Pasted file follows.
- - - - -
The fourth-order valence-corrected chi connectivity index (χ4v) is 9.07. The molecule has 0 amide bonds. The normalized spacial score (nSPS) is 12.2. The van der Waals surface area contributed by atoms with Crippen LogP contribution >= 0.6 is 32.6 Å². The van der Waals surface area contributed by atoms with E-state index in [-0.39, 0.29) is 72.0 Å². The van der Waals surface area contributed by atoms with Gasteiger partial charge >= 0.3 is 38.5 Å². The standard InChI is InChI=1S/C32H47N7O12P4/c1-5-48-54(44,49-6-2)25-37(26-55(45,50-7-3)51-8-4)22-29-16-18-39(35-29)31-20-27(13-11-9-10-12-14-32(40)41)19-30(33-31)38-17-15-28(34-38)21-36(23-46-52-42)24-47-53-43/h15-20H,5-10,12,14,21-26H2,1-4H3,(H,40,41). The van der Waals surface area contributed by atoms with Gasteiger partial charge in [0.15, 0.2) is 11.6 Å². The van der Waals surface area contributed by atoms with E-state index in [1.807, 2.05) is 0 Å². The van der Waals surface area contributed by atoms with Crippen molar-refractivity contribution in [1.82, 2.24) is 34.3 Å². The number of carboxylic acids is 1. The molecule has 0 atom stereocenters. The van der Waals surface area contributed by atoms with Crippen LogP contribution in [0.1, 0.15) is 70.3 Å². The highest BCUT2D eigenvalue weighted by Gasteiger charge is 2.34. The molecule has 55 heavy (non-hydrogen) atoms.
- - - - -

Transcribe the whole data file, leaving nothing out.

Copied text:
The fourth-order valence-corrected chi connectivity index (χ4v) is 9.07. The molecule has 0 amide bonds. The normalized spacial score (nSPS) is 12.2. The van der Waals surface area contributed by atoms with Crippen LogP contribution >= 0.6 is 32.6 Å². The van der Waals surface area contributed by atoms with E-state index in [-0.39, 0.29) is 72.0 Å². The van der Waals surface area contributed by atoms with Gasteiger partial charge >= 0.3 is 38.5 Å². The standard InChI is InChI=1S/C32H47N7O12P4/c1-5-48-54(44,49-6-2)25-37(26-55(45,50-7-3)51-8-4)22-29-16-18-39(35-29)31-20-27(13-11-9-10-12-14-32(40)41)19-30(33-31)38-17-15-28(34-38)21-36(23-46-52-42)24-47-53-43/h15-20H,5-10,12,14,21-26H2,1-4H3,(H,40,41). The van der Waals surface area contributed by atoms with Gasteiger partial charge in [0.15, 0.2) is 11.6 Å². The van der Waals surface area contributed by atoms with E-state index in [1.807, 2.05) is 0 Å². The van der Waals surface area contributed by atoms with Crippen molar-refractivity contribution in [1.82, 2.24) is 34.3 Å². The number of carboxylic acids is 1. The molecule has 0 atom stereocenters. The van der Waals surface area contributed by atoms with Crippen LogP contribution in [0.1, 0.15) is 70.3 Å². The highest BCUT2D eigenvalue weighted by Gasteiger charge is 2.34. The molecule has 55 heavy (non-hydrogen) atoms.